The South Korean and Chinese presidents will hold a bilateral summit on the sidelines of Asia-Pacific Economic Cooperation forum in Da Nang, Vietnam next week, Seoul announced Tuesday.
Nam Gwan-pyo, a deputy chief of the National Security Council, said that the two sides agreed to the summit meeting, which could be the first step in normalizing the two countries’ fraught relations.
South Korean President Moon Jae-in is scheduled to attend the forum on Nov. 10 and 11.
“This agreement is the first step of the agreement to quickly bring exchange and cooperation in all areas back on track,” Nam said, referring to the Seoul-Beijing agreement released by the Ministry of Foreign Affairs.
Nam added that the two countries are also discussing a possible meeting between Moon and Chinese Premier Li Keqiang on the sidelines of the ASEAN Plus Three meeting that will take place in Manila in November.
The Seoul-Beijing agreement, released ahead of Nam’s press briefing, states that the two countries would use all diplomatic means possible to resolve North Korean nuclear issue, and to normalize bilateral relations.
The agreement was reached in recent discussions between delegations led by Nam and Kong Xuanyou, China’s assistant foreign minister.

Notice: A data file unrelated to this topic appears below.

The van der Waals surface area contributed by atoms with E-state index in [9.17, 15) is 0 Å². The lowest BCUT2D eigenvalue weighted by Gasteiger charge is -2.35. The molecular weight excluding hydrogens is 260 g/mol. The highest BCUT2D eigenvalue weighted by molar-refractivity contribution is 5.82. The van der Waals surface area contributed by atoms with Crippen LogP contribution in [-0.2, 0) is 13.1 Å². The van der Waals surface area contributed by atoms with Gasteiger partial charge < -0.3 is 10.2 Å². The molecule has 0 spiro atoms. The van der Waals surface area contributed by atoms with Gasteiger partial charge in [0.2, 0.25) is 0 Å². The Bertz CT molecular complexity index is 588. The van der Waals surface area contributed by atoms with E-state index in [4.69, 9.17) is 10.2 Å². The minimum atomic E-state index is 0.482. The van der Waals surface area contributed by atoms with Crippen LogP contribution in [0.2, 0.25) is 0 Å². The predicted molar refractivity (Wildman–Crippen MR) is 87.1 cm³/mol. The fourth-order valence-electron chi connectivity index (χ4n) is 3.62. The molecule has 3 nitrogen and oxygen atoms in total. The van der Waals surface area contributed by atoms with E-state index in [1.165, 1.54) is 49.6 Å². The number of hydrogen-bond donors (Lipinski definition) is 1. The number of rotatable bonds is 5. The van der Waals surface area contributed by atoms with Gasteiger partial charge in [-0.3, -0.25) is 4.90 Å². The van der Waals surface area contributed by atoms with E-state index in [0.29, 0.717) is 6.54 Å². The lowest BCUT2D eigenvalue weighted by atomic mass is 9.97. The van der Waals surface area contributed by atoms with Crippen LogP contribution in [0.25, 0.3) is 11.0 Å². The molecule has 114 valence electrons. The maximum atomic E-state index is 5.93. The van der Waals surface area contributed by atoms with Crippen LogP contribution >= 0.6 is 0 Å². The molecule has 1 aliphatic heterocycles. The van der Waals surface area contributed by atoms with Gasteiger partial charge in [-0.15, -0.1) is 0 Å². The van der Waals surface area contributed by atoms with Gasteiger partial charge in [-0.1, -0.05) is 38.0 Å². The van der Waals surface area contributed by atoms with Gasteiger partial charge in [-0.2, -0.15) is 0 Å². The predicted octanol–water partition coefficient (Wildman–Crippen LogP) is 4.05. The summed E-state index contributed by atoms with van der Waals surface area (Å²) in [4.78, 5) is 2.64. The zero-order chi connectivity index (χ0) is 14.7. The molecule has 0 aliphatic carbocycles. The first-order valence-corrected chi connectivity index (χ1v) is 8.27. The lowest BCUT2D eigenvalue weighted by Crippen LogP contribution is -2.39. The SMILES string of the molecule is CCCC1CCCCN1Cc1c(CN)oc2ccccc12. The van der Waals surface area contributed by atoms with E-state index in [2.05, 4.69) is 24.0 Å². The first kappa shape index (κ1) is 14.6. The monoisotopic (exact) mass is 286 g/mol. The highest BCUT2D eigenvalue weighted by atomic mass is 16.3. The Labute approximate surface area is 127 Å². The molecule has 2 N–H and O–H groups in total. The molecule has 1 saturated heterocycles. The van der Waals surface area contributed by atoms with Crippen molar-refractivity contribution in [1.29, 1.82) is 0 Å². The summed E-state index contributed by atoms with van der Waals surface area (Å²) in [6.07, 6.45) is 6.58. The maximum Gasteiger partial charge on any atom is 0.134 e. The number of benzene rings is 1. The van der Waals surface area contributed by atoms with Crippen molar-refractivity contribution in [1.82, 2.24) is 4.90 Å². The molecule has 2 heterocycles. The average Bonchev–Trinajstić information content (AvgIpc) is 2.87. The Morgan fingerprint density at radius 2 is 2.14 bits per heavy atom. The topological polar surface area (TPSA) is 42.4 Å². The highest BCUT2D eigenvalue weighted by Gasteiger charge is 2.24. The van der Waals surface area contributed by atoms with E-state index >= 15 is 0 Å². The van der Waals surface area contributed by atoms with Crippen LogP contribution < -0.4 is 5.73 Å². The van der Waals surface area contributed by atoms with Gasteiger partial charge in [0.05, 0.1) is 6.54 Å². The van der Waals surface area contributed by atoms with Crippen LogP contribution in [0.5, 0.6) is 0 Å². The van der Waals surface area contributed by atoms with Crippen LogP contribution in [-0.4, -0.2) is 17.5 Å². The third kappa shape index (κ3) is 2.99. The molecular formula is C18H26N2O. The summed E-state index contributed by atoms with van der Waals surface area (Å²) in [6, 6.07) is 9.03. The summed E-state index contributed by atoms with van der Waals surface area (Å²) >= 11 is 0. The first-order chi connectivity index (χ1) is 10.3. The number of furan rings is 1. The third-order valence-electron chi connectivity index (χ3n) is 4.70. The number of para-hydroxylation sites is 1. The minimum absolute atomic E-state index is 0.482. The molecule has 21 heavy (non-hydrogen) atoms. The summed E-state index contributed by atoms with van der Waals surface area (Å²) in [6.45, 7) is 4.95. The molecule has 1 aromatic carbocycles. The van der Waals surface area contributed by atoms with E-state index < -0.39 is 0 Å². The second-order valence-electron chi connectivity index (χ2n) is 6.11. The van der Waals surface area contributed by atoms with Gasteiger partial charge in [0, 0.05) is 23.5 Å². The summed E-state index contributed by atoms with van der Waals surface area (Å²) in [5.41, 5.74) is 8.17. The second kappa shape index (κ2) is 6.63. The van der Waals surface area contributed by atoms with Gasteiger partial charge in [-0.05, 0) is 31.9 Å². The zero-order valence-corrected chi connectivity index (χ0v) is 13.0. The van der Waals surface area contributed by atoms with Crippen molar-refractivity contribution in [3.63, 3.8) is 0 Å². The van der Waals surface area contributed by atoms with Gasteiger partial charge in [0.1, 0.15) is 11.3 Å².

“The two sides reaffirmed the principle of peacefully resolving the North Korean nuclear issue, and to use all diplomatic means,” Seoul’s Ministry of Foreign Affairs said in a statement.
“The two sides agreed to improve strategic communications and cooperation to this end.”
On the matter of the deployment of the THAAD US missile defense system, the two sides appear to have failed to narrow their differences, but agreed to have their militaries communicate on the matter.
The Foreign Ministry statement said that Chinese negotiators reiterated the country’s opposition, and the worries over THAAD system’s possible infringement of China’s military information, but took note of Seoul’s explanations.
Seoul and Washington maintain that deployment of THAAD in South Korea is aimed solely at North Korean missile threats, and that its radar capabilities will not be used against another country.
China has opposed Seoul’s decision to deploy the THAAD missile defense system, and has taken retaliatory action against South Korean businesses. China, however, has recently shown signs of softening its stance, extending the $56 billion currency swap, while group tours to South Korea have resumed.
A high-level government official said on condition of anonymity that China may have taken into account a number of factors in its approach to relations with South Korea.
According to the official, factors such as North Korea’s provocations aggravating tension on the peninsula, resulting in closer cooperation among Seoul, Washington and Tokyo may have had an impact. While THAAD issue remains outstanding, the official said that the two sides share the view that the matter dealt with separately.
He added that the agreement the two countries’ foreign ministries reached was a clear statement of their will to improve relations.
By Choi He-suk (firstname.lastname@example.org)